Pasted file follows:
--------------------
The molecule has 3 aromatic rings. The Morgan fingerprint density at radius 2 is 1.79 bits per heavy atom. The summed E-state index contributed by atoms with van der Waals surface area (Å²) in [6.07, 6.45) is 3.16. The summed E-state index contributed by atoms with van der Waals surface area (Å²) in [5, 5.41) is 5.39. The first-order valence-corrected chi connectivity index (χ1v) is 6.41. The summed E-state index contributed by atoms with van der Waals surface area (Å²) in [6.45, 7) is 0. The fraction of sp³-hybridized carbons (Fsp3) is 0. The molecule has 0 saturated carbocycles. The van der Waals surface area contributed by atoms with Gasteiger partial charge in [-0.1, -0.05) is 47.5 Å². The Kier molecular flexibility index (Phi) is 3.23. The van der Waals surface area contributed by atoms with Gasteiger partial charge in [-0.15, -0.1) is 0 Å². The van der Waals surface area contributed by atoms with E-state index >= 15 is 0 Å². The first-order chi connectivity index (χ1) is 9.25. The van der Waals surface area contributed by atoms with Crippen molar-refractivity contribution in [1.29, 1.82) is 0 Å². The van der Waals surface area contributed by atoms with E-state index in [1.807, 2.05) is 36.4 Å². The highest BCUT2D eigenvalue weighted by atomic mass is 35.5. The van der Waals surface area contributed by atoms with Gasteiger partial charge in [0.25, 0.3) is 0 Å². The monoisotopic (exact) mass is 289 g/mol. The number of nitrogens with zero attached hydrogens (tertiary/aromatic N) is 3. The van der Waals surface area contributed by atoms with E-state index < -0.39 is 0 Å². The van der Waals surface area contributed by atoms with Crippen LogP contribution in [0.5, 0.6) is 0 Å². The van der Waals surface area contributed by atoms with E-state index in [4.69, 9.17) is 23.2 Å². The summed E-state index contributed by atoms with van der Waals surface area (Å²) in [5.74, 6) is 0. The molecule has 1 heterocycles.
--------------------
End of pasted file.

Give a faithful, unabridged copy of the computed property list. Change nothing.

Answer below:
The molecule has 3 aromatic rings. The Morgan fingerprint density at radius 2 is 1.79 bits per heavy atom. The summed E-state index contributed by atoms with van der Waals surface area (Å²) in [6.07, 6.45) is 3.16. The summed E-state index contributed by atoms with van der Waals surface area (Å²) in [5, 5.41) is 5.39. The first-order valence-corrected chi connectivity index (χ1v) is 6.41. The summed E-state index contributed by atoms with van der Waals surface area (Å²) in [6.45, 7) is 0. The fraction of sp³-hybridized carbons (Fsp3) is 0. The molecule has 0 saturated carbocycles. The van der Waals surface area contributed by atoms with Gasteiger partial charge in [-0.1, -0.05) is 47.5 Å². The Kier molecular flexibility index (Phi) is 3.23. The van der Waals surface area contributed by atoms with Gasteiger partial charge in [-0.15, -0.1) is 0 Å². The van der Waals surface area contributed by atoms with E-state index >= 15 is 0 Å². The first-order chi connectivity index (χ1) is 9.25. The van der Waals surface area contributed by atoms with Crippen molar-refractivity contribution in [1.29, 1.82) is 0 Å². The van der Waals surface area contributed by atoms with E-state index in [1.807, 2.05) is 36.4 Å². The highest BCUT2D eigenvalue weighted by atomic mass is 35.5. The van der Waals surface area contributed by atoms with Gasteiger partial charge in [0.25, 0.3) is 0 Å². The monoisotopic (exact) mass is 289 g/mol. The number of nitrogens with zero attached hydrogens (tertiary/aromatic N) is 3. The van der Waals surface area contributed by atoms with E-state index < -0.39 is 0 Å². The van der Waals surface area contributed by atoms with Crippen LogP contribution in [0.5, 0.6) is 0 Å². The van der Waals surface area contributed by atoms with E-state index in [4.69, 9.17) is 23.2 Å². The summed E-state index contributed by atoms with van der Waals surface area (Å²) in [5.74, 6) is 0. The molecule has 1 heterocycles.